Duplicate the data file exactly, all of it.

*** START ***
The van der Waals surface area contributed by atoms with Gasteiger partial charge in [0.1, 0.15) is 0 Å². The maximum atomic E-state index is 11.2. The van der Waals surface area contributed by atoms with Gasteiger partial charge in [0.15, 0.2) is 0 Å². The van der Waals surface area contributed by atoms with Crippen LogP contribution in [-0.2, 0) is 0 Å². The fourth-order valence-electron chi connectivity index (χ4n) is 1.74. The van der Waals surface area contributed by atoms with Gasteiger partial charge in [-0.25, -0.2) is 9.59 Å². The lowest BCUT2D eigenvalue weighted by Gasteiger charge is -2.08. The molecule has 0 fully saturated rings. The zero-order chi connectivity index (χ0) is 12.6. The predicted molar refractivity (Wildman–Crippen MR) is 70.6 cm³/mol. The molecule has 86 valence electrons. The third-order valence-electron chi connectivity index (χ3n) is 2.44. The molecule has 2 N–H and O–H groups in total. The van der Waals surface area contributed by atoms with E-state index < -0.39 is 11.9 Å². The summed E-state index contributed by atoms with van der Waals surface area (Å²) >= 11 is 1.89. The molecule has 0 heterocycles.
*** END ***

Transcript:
The van der Waals surface area contributed by atoms with Gasteiger partial charge in [0.1, 0.15) is 0 Å². The maximum atomic E-state index is 11.2. The van der Waals surface area contributed by atoms with Gasteiger partial charge in [0.15, 0.2) is 0 Å². The van der Waals surface area contributed by atoms with Crippen LogP contribution in [-0.2, 0) is 0 Å². The fourth-order valence-electron chi connectivity index (χ4n) is 1.74. The van der Waals surface area contributed by atoms with Gasteiger partial charge in [-0.25, -0.2) is 9.59 Å². The lowest BCUT2D eigenvalue weighted by Gasteiger charge is -2.08. The molecule has 0 fully saturated rings. The zero-order chi connectivity index (χ0) is 12.6. The predicted molar refractivity (Wildman–Crippen MR) is 70.6 cm³/mol. The molecule has 86 valence electrons. The third-order valence-electron chi connectivity index (χ3n) is 2.44. The molecule has 2 N–H and O–H groups in total. The van der Waals surface area contributed by atoms with E-state index < -0.39 is 11.9 Å². The summed E-state index contributed by atoms with van der Waals surface area (Å²) >= 11 is 1.89. The molecule has 0 heterocycles.